We could spend our time debating which is easier (or more urgent) to fix -- poverty or school quality -- or we could accept that both are worthy goals. Our ends are the same, and our means aren't as different as they appear. No one wants to dismiss our nation's most effective teachers, and no one is rooting for an education system that consigns low-income students to be part of a permanent underclass. Let's all take a step in from the edges. Let's stop assuming each other's worst intentions. America's students are depending on us.


Ohio Mother highlights poor schools

One might not have much sympathy for a single mother who tries to steal a better education for her kids but her actions could just lead to badly needed change

Perhaps you’ve heard about Kelley Williams-Bolar, the Ohio mother who was recently tried and convicted for falsifying residency records so her daughters could attend a better school where they would receive a quality education.

The “better school” hired a private investigator to prove that Williams-Bolar’s children lived outside the district. As a result, she received a 10-day jail sentence, three years of probation, and a criminal record (two third-degree felonies) that will haunt her for the rest of her working life.

All this happened simply because Williams-Bolar wanted her children to receive a decent education. Yes, she broke the law and was punished. On strict legal grounds, that was the correct course of action.

But in the broader sense of right and wrong, what happened to Williams-Bolar is an outrage – possibly of game-changing proportions—and should serve as a wakeup call for Americans about the need for bold, substantial school choice laws throughout the country.

When National Public Radio called for my reaction, I compared her to Rosa Parks, the African-American woman who refused to move to the back of the bus when a white passenger needed a seat.

Since Williams-Bolar is also African-American, some seized on this comparison and began making this a story about race. But let me be very clear: this is not about race, this is about injustice.

If this Ohio story becomes just about Williams-Bolar’s race, it would obscure the fact that children of all colors are trapped in crappy schools, simply because of their zip code. And condemning children to a lousy school solely because they have the wrong zip code is a great injustice.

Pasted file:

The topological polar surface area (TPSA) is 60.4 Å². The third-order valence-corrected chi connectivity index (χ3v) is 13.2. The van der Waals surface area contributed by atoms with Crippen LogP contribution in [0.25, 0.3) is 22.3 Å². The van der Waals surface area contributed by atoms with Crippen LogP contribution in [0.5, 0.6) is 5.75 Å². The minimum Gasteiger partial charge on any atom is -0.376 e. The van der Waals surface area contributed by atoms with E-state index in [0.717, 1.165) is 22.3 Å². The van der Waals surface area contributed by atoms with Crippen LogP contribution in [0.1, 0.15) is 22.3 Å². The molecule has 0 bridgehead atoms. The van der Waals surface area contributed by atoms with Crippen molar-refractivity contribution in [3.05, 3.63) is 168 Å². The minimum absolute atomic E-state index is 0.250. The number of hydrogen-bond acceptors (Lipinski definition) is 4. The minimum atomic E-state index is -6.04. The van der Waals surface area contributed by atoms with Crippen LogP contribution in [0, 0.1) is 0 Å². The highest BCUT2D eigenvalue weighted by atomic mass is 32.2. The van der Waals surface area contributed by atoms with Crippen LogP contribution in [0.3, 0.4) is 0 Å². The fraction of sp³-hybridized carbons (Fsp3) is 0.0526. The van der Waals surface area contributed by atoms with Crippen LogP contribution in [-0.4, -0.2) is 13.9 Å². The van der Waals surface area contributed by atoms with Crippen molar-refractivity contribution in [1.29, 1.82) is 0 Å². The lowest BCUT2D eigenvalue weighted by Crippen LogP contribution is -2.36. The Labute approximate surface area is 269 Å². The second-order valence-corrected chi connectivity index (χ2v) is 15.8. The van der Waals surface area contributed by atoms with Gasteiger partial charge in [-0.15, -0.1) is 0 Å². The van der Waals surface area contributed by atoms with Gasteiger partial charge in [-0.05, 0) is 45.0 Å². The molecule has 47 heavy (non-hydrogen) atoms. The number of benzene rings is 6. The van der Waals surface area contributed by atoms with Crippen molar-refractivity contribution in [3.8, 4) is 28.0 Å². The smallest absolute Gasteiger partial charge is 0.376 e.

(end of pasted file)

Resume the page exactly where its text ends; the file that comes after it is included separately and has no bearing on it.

There’s a deeper reason I compare this Ohio mother to the civil rights matriarch. After Rosa Parks was arrested and fined for refusing to move to the back of the bus, Martin Luther King organized the Montgomery Bus Boycott. For one year, African-Americans refused to use the busses, choosing to walk or share rides instead.

We tend to think that Rosa Parks refused to give up her bus seat and –bam!—people recognized the injustice and it was immediately corrected. In reality, Park’s stand was the first step in a lengthy and difficult process that eventually brought justice and a greater measure of equality. It took a lot of hard work and many uncomfortable moments.

Kelley Williams-Bolar, a single mother whose concern for her daughters’ future was so great that it led her to break the law, has put a human face on school choice cause. Now it is up to education reformers to share her story and bring the case for school choice to the country.

What makes the Williams-Bolar case even more powerful is that it occurred during the first annual National School Choice Week, a time in which parents, children, advocates and concerned citizens came together to highlight the need for school choice.

Many American families are trapped in desperate education situations, and they are hungry for school choice. The drastic action Williams-Bolar took to save her kids might be the tipping point in the cause, but only if reformers seize this moment.


Climate education in British schools: a mess of pottage, a porridge of propaganda?

The politicization of Geography teaching seems to be killing off the subject